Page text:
Statistics!

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# Statistics! - PowerPoint PPT Presentation

Statistics!. Today. Check in How is that proposal coming along…? Finish up material from Tuesday Statistics. Statistics. Purpose for today and Tuesday Familiarize you with statistical terms and concepts Help you get a general sense of statistics What are they? Why do we use them?

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### Statistics!

Today
• Check in
• How is that proposal coming along…?
• Finish up material from Tuesday
• Statistics
Statistics
• Purpose for today and Tuesday
• Familiarize you with statistical terms and concepts
• Help you get a general sense of statistics
• What are they?
• Why do we use them?
• What are some basic statistics?
What are they
• Statistics are numbers that describe a sample
• Parameters are numbers that describe a population
What are statistics for?
• We use them to describe our variables
• Descriptive statistics
• We use them to make inferences from samples to populations
• Inferential statistics
• This is why sampling and bias are so very important
Basic descriptive statistics-frequencies
• Frequencies
• Remember: variables are divided into categories
• Frequencies tell us how many are in each type of category
• Frequencies can refer to the raw number, or the percent
Types of variables
• Nominal
• Ordinal
• Interval
• Ratio
Nominal
• “named” variables
• Can be represented with numbers but have no numerical qualities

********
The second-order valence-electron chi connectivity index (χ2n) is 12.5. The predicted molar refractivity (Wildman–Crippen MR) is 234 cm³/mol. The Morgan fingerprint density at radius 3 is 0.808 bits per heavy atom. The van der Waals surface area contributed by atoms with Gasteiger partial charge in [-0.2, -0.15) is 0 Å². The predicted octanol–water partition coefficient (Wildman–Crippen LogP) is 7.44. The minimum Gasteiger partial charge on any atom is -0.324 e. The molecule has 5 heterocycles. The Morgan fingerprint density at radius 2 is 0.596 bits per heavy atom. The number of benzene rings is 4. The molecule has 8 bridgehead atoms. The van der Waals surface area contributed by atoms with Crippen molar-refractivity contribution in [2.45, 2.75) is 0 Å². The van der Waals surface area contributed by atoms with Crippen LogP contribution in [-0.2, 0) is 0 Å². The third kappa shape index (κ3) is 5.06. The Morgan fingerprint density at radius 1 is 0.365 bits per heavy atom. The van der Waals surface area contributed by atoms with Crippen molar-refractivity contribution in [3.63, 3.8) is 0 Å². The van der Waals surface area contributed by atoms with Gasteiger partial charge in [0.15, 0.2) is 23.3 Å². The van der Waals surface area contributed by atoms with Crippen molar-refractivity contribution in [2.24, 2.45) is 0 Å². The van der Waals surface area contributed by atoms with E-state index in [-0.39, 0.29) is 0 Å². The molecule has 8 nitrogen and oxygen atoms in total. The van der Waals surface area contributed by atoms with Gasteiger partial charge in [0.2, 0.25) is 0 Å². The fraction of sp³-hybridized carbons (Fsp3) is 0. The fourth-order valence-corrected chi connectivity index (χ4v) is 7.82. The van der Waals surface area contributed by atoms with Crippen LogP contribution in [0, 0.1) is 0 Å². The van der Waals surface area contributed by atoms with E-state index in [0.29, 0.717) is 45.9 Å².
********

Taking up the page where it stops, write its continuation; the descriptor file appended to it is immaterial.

• There is no rank order
• E.g. Red, blue, green cars
• Male/female gender
Nominal

green

blue

red

Ordinal
• Variables that have “order”
• We assign them a rank, and may use numbers
• We don’t actually know how much the ranks differ
• E.g. bad, worse, worst
• Some of the time, most of the time, all of the time
Ordinal
• We should not manipulate ordinal variables numerically
• Add, subtract, multiply
• Because we don’t know if the categories are exact
• But in practice ordinal variables are numerically manipulated all the time
Interval
• Interval data is rank ordered
• We know that the space from one to the next is “equal”
• E.g. temperature
• But interval data has “no true zero”
• There can’t be a true absence of the thing being measured
• Like temperature, zero is “arbitrary”
• We decide what zero is
Interval

“heat”

Less than 0

Even more less than 0

“0”

1

2

3

4

Ratio Data
• Like interval data
• It is ordered
• We know that the space from one rating to the next is “equal”
• It has a “true zero”
• There CAN be an absence of it
• E.g. length, weight
• You can have “zero” weight
Ratio

“Weight”

0

1

2

3

4

Useful terms
• Univariate—referring to a single variable
• Bivariate—two variables
• Multivariate—more than two variables
• Proportion—a percent